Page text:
As I grow older, the amount of bad TV I see continues to increase, regardless of any efforts I make to stop it. Seriously. It's such a sure thing that it could very well be a math equation, albeit one that my nearly-failing-Algebra II mind could not possibly understand. As such, I've done what made the most sense to me, and have come to regard bad TV as a medieval castle, divided up into tiers separating the bad from the abysmal.
At the bottom, possibly sleeping in mud hovels and squabbling over filth, lives the worthless programing, shows like the recent reboot of Charlie's Angels and others not even worth mentioning. These could probably be divided even further, Dante's Inferno style, but even thinking of some of these shows on a critical level is giving them way too much credit.
The next level is inhabited by flawed works, whether they be good shows that jumped the shark, great ideas that never took off or shows like Lost, which somehow managed to fall into both categories. This middle level filled with failed dreams is probably about as depressing as a trip to Detroit and, as such, is obviously not worth a visit. So why make the trip to this land at all?
Why, the top tier, of course! There you can find things like Dark Shadows, Home Improvement and really bad episodes of Jersey Shore – shows so terrible that they actually manage to transcend their awfulness and enter into a whole new world of glory.
It is on this top tier that we find ARK II. Made in 1976 by Filmation Associates, ARK II was a 15 episode television show set in the 25th century on an Earth that had apparently been ruined by pollution and waste. I say “apparently” because a lot of the sets look a bit too much like southern California to really pass for “wasteland,” an error largely attributable to the fact that it was filmed in southern California.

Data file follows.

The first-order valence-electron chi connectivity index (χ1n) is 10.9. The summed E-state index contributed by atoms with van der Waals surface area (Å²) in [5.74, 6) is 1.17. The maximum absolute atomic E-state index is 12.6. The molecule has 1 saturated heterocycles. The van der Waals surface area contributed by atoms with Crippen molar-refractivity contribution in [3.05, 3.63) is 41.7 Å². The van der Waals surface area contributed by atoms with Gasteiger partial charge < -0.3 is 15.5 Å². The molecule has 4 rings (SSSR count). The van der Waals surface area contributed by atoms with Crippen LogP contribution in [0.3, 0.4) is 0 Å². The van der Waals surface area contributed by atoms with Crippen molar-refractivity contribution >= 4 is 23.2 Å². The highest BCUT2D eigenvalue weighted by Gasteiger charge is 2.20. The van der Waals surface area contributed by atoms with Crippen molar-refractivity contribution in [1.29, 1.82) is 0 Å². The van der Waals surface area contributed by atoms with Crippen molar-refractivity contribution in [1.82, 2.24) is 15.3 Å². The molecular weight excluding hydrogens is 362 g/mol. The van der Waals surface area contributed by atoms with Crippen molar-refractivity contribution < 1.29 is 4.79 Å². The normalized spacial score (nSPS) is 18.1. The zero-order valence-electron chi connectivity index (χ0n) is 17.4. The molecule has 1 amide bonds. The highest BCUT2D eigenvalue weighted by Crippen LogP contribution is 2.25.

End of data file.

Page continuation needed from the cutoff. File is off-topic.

Each episode begins with a narrator describing how Earth's civilizations have crumbled, and how the efforts of scientists like the ones living in the glorified motor home they call “ARK II” are the last hope for man kind. Just who are these scientists? Well, there's the man of the RV, Jonah, played by Terry Lester, who looks as though he was recently rejected from a Woodstock movie. Beside him we have Ruth, played by Jean Marie Hon (in what was arguably her first and last big role), and Samuel, the youngest team member, played by José Flores. There's also Adam, a chimpanzee capable of speaking in what sounds like burps, played by a monkey whose real name is Moochie. I like to think of Adam as the comic relief of the series, but I'm not entirely certain he was meant to be – a fact which I suppose says a lot.
Each episode sees these four companions cruise around in the ARK II, attempting to use their knowledge to help people. In the debut episode, we get our first taste of what this entails: aiding a man named Fagon and his tribe of pickpocket kids (in a bizarrely out of place Oliver Twist allusion) as they deal with a tribe of warriors. Using their scientific skill and hysterically horrendous acting, the team manages to defuse a tense situation and destroy some canisters of poison gas.
And that's about all there is to be said for a show that I feel comfortable in declaring the worst I've ever seen (and I've seen The Girls Next Door). And yet, through some strange combination of camp and luck, it manages to pull itself out of the mire and into a position of bad TV royalty. Whether it's for the intended reasons or not, this show demands and deserves to be watched.